Expats struggle to leave Kabul as desperate Afghans block airport

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Expats and Western allies are struggling to reach evacuation flights out of Kabul airport because thousands of panicked Afghans who are trying to flee are blocking their access.

Footage taken near the Hamid Karzai airport on Wednesday showed members of the military firing warning shots into the air as crowds of people tried to gain access to the airport.

Many of those gathered outside the airport could be seen waving papers that prove they helped the US during the decades-long war.

The US has at least 4,500 troops stationed at the airport to help evacuate Americans and the thousands of Afghans who helped during the war. The Taliban have been checking papers outside the airport perimeter before allowing Afghans to enter the US-controlled space.

But hundreds of Afghans without papers or promises of flights are also congregating at the airport, adding to the chaos.

People sit in a German Bundeswehr airplane at the airport in Kabul, Afghanistan, Tuesday, as the federal armed forces evacuates German citizens and local Afghans who worked for Germany.
AP

Ex-British marine Paul ‘Pen’ Farthing told the Daily Mail the scene outside the airport was a “clusterf–k.”

“Two ex-pats – one British and one Norwegian – have already been forced to turn back this morning because they can’t get through,” he said.

“Last night a UN convoy carrying various foreign nationals who had been working in Afghanistan for NGOs had to turn round because of the sheer volume of people on the street.”

 In this handout image provided by the Bundeswehr,  an evacuee from Kabul carries a child across the tarmac upon their arrival at Tashkent Airport on August 17, 2021 in Tashkent, Uzbekistan.
An evacuee from Kabul carries a child across the tarmac upon their arrival at Tashkent Airport in Tashkent, Uzbekistan.
Bundeswehr via Getty Images

An American citizen named Haroon told Fox News’ “Fox & Friends” on Wednesday that he had repeatedly been to the airport to try and leave but the crowds were too large.

The evacuation has been marked by scenes of violence and chaos as thousands try to flee, with reports emerging that women are now passing their children over the razor wire fences to soldiers in a bid to get them to safety.

Up to 15,000 Americans are believed to remain in Afghanistan since the Taliban took full control of the country last weekend.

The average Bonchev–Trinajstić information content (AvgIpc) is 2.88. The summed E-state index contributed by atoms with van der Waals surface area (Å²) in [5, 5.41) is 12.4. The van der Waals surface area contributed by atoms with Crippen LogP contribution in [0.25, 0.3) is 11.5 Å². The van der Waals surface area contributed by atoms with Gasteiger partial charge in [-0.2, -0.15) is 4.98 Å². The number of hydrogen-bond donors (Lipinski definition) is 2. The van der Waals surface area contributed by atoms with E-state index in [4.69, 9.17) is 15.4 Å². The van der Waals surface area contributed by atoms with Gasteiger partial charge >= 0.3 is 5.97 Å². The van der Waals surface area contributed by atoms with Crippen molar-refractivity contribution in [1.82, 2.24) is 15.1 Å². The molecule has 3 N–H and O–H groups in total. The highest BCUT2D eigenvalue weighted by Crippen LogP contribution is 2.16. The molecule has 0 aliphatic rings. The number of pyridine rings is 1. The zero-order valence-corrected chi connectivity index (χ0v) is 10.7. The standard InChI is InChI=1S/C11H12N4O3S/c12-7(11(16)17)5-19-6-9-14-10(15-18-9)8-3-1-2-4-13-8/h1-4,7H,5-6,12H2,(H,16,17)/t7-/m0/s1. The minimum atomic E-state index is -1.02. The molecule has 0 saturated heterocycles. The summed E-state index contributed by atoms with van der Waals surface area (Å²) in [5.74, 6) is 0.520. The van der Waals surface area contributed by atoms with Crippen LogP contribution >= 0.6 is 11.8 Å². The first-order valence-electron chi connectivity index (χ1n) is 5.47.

A group of Afghan nationals wait on the tarmac after disembarking from a first Spanish Air Force Airbus A400M carrying Spaniards who still remained in Afghanistan as well as the Afghans and their families who collaborated with Spain, that landed at the Torrejon de Ardoz air
A group of Afghan nationals wait on the tarmac after disembarking from a first Spanish Air Force Airbus A400M carrying Spaniards who still remained in Afghanistan.
AFP via Getty Images

Defense Secretary Lloyd Austin said on Wednesday the US military doesn’t have the forces and firepower to expand its current mission from securing the airport to collecting Americans and at-risk Afghans and escorting them for evacuation.

It comes amid reports that Taliban checkpoints have stopped some designated evacuees.

“I don’t have the capability to go out and extend operations currently into Kabul,” Austin said.

“And where do you take that? How far do you extend into Kabul, and how long does it take to flow those forces in to be able to do that?”

US officials insist the Taliban has agreed to allow a “safe passage” for civilians struggling to get to the airport in Kabul.

But the US Embassy in Kabul on Wednesday warned that it “cannot ensure safe passage” to the airport for people attempting to flee.

“The security situation in Kabul continues to change quickly, including at the airport,” the alert said.

“Please be advised that a significant number of individuals have registered and space on these flights is available on a first come, first serve basis. You may be required to wait at the airport for a significant amount of time until space is available.”

President Biden vowed later on Wednesday to keep US troops there until every American is evacuated — even if that means maintaining a military presence there beyond his Aug. 31 deadline.

Biden told ABC News’ George Stephanopoulos the US will do “everything in our power” to evacuate Americans and US allies from Afghanistan before the deadline.

“If there’s American citizens left, we’re gonna stay till we get them all out,” Biden said when pressed on how the administration would help Americans left in the nation after the deadline.

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